Jobs report clearly beat, but does not change the story

Yesterday’s April employment report from the BLS was clearly a beat.  It was less weak than expected, especially in ways of most direct interest to market participants.

Moreover, with social distancing now being lifted, a recovery of demand and production is probably imminent, if not already begun.  For the next while, the real-time growth numbers themselves may look quite strong, perhaps even V like. For the government data, we will have to wait a month or so before the turn is pervasive in the reports.

However, I see little reason to move away from my long-standing view that the recovery in level terms will be slow and staggered, especially after the initial social gathering bounce.  And durably-compressed cash flows will provide fertile ground for financial accidents over the coming quarters.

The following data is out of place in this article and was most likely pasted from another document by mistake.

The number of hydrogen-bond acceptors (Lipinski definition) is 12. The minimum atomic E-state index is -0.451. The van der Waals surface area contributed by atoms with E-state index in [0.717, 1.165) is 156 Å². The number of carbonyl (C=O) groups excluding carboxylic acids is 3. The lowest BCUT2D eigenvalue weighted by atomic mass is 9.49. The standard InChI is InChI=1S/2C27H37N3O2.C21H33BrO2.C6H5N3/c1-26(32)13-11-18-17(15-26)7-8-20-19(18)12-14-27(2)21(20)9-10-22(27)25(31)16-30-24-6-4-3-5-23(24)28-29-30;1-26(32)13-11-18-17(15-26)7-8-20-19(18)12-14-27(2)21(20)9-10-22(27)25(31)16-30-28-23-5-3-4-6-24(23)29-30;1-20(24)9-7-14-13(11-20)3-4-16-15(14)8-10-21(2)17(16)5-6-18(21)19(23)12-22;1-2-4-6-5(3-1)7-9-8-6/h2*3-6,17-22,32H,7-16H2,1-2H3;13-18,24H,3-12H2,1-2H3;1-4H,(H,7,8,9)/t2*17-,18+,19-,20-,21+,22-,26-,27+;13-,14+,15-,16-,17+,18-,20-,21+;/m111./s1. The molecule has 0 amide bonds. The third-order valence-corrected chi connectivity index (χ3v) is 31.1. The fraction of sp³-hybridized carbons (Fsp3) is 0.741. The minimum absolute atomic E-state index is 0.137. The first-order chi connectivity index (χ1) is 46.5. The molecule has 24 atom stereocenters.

In the attached report, I document in some detail how the employment report was a beat, especially in practical terms of interest to investors.  I also develop a broader and slightly darker picture of where the labor market is, by incorporating the signal from the claims data and an alternative measure of labor market performance, specifically the ADP-FRB approach.

I conclude with a brief discussion of cyclical knock-ons from the first-wave COVID shock and references a couple interesting blog posts from “economists”, whose speculations fit neatly into the slow-recovery thesis.